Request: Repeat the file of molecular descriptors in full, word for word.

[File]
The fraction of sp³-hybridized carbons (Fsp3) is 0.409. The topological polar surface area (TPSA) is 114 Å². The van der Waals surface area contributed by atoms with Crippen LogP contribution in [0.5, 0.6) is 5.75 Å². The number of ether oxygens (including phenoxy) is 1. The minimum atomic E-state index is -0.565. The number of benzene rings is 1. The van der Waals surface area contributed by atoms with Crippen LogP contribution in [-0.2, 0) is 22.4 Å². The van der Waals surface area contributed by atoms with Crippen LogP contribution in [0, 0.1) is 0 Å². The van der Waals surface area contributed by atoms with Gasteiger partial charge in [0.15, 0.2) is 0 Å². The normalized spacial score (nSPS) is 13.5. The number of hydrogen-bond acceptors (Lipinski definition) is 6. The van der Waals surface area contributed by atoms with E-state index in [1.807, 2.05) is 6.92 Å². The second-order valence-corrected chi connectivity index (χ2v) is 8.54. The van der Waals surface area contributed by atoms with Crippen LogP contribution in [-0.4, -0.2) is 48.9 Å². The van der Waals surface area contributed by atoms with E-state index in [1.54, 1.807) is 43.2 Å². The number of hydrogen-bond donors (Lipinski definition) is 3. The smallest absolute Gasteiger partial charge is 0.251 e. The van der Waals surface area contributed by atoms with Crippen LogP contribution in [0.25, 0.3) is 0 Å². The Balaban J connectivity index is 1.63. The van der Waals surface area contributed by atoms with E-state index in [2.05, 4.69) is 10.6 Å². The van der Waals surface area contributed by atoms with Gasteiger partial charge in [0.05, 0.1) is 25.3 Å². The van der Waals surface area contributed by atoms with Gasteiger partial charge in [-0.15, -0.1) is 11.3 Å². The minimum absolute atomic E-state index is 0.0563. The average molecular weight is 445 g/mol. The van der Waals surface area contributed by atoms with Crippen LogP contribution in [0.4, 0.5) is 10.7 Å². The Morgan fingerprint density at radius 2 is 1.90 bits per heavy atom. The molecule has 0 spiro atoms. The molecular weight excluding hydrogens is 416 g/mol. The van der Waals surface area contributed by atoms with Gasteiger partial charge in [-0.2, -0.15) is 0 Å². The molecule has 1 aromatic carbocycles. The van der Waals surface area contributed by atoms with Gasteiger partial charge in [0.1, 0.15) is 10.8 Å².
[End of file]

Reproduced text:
The fraction of sp³-hybridized carbons (Fsp3) is 0.409. The topological polar surface area (TPSA) is 114 Å². The van der Waals surface area contributed by atoms with Crippen LogP contribution in [0.5, 0.6) is 5.75 Å². The number of ether oxygens (including phenoxy) is 1. The minimum atomic E-state index is -0.565. The number of benzene rings is 1. The van der Waals surface area contributed by atoms with Crippen LogP contribution in [-0.2, 0) is 22.4 Å². The van der Waals surface area contributed by atoms with Crippen LogP contribution in [0, 0.1) is 0 Å². The van der Waals surface area contributed by atoms with Gasteiger partial charge in [0.15, 0.2) is 0 Å². The normalized spacial score (nSPS) is 13.5. The number of hydrogen-bond acceptors (Lipinski definition) is 6. The van der Waals surface area contributed by atoms with E-state index in [1.807, 2.05) is 6.92 Å². The second-order valence-corrected chi connectivity index (χ2v) is 8.54. The van der Waals surface area contributed by atoms with Crippen LogP contribution in [-0.4, -0.2) is 48.9 Å². The van der Waals surface area contributed by atoms with E-state index in [1.54, 1.807) is 43.2 Å². The number of hydrogen-bond donors (Lipinski definition) is 3. The smallest absolute Gasteiger partial charge is 0.251 e. The van der Waals surface area contributed by atoms with Crippen LogP contribution in [0.25, 0.3) is 0 Å². The Balaban J connectivity index is 1.63. The van der Waals surface area contributed by atoms with E-state index in [2.05, 4.69) is 10.6 Å². The van der Waals surface area contributed by atoms with Gasteiger partial charge in [0.05, 0.1) is 25.3 Å². The van der Waals surface area contributed by atoms with Gasteiger partial charge in [-0.15, -0.1) is 11.3 Å². The minimum absolute atomic E-state index is 0.0563. The average molecular weight is 445 g/mol. The van der Waals surface area contributed by atoms with Crippen LogP contribution in [0.4, 0.5) is 10.7 Å². The Morgan fingerprint density at radius 2 is 1.90 bits per heavy atom. The molecule has 0 spiro atoms. The molecular weight excluding hydrogens is 416 g/mol. The van der Waals surface area contributed by atoms with Gasteiger partial charge in [-0.2, -0.15) is 0 Å². The molecule has 1 aromatic carbocycles. The van der Waals surface area contributed by atoms with Gasteiger partial charge in [0.1, 0.15) is 10.8 Å².